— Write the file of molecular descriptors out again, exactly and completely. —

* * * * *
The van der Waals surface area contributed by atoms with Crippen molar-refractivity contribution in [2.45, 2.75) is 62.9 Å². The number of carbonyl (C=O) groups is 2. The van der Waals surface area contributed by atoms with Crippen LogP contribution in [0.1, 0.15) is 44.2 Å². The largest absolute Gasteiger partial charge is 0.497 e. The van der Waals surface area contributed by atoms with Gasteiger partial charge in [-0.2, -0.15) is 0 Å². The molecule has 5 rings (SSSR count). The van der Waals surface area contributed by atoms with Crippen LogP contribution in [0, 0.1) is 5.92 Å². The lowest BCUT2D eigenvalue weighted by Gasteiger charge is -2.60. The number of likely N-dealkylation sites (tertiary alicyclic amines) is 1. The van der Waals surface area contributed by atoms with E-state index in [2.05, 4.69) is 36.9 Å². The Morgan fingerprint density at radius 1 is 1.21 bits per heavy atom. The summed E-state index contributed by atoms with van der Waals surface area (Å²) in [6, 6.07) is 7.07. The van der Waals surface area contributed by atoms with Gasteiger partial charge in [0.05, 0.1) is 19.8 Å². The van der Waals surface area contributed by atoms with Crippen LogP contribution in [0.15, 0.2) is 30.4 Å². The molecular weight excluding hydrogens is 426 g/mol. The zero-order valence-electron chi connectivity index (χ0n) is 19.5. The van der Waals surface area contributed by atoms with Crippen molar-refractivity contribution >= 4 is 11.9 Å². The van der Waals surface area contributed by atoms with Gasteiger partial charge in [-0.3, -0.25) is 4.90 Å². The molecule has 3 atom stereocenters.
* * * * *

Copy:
The van der Waals surface area contributed by atoms with Crippen molar-refractivity contribution in [2.45, 2.75) is 62.9 Å². The number of carbonyl (C=O) groups is 2. The van der Waals surface area contributed by atoms with Crippen LogP contribution in [0.1, 0.15) is 44.2 Å². The largest absolute Gasteiger partial charge is 0.497 e. The van der Waals surface area contributed by atoms with Gasteiger partial charge in [-0.2, -0.15) is 0 Å². The molecule has 5 rings (SSSR count). The van der Waals surface area contributed by atoms with Crippen LogP contribution in [0, 0.1) is 5.92 Å². The lowest BCUT2D eigenvalue weighted by Gasteiger charge is -2.60. The number of likely N-dealkylation sites (tertiary alicyclic amines) is 1. The van der Waals surface area contributed by atoms with E-state index in [2.05, 4.69) is 36.9 Å². The Morgan fingerprint density at radius 1 is 1.21 bits per heavy atom. The summed E-state index contributed by atoms with van der Waals surface area (Å²) in [6, 6.07) is 7.07. The van der Waals surface area contributed by atoms with Gasteiger partial charge in [0.05, 0.1) is 19.8 Å². The van der Waals surface area contributed by atoms with Crippen LogP contribution in [0.15, 0.2) is 30.4 Å². The molecular weight excluding hydrogens is 426 g/mol. The zero-order valence-electron chi connectivity index (χ0n) is 19.5. The van der Waals surface area contributed by atoms with Crippen molar-refractivity contribution >= 4 is 11.9 Å². The van der Waals surface area contributed by atoms with Gasteiger partial charge in [-0.3, -0.25) is 4.90 Å². The molecule has 3 atom stereocenters.